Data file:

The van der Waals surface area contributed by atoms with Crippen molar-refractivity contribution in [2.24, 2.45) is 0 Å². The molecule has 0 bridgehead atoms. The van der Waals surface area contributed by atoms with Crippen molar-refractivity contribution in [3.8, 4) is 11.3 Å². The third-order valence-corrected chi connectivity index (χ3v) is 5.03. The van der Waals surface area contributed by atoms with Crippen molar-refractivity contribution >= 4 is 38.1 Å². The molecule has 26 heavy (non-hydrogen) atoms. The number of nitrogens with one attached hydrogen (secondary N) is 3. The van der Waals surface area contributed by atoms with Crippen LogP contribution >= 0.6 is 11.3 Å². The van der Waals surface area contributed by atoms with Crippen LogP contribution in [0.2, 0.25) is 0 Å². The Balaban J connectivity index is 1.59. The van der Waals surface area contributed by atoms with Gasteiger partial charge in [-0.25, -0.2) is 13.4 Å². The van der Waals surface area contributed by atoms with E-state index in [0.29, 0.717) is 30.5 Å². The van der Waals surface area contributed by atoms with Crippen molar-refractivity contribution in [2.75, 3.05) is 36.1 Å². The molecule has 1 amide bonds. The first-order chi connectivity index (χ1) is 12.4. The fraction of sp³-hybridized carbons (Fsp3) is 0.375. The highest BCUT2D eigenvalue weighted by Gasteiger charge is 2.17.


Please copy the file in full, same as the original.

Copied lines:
The van der Waals surface area contributed by atoms with Crippen molar-refractivity contribution in [2.24, 2.45) is 0 Å². The molecule has 0 bridgehead atoms. The van der Waals surface area contributed by atoms with Crippen molar-refractivity contribution in [3.8, 4) is 11.3 Å². The third-order valence-corrected chi connectivity index (χ3v) is 5.03. The van der Waals surface area contributed by atoms with Crippen molar-refractivity contribution >= 4 is 38.1 Å². The molecule has 26 heavy (non-hydrogen) atoms. The number of nitrogens with one attached hydrogen (secondary N) is 3. The van der Waals surface area contributed by atoms with Crippen LogP contribution >= 0.6 is 11.3 Å². The van der Waals surface area contributed by atoms with Crippen LogP contribution in [0.2, 0.25) is 0 Å². The Balaban J connectivity index is 1.59. The van der Waals surface area contributed by atoms with Gasteiger partial charge in [-0.25, -0.2) is 13.4 Å². The van der Waals surface area contributed by atoms with E-state index in [0.29, 0.717) is 30.5 Å². The van der Waals surface area contributed by atoms with Crippen molar-refractivity contribution in [2.75, 3.05) is 36.1 Å². The molecule has 1 amide bonds. The first-order chi connectivity index (χ1) is 12.4. The fraction of sp³-hybridized carbons (Fsp3) is 0.375. The highest BCUT2D eigenvalue weighted by Gasteiger charge is 2.17.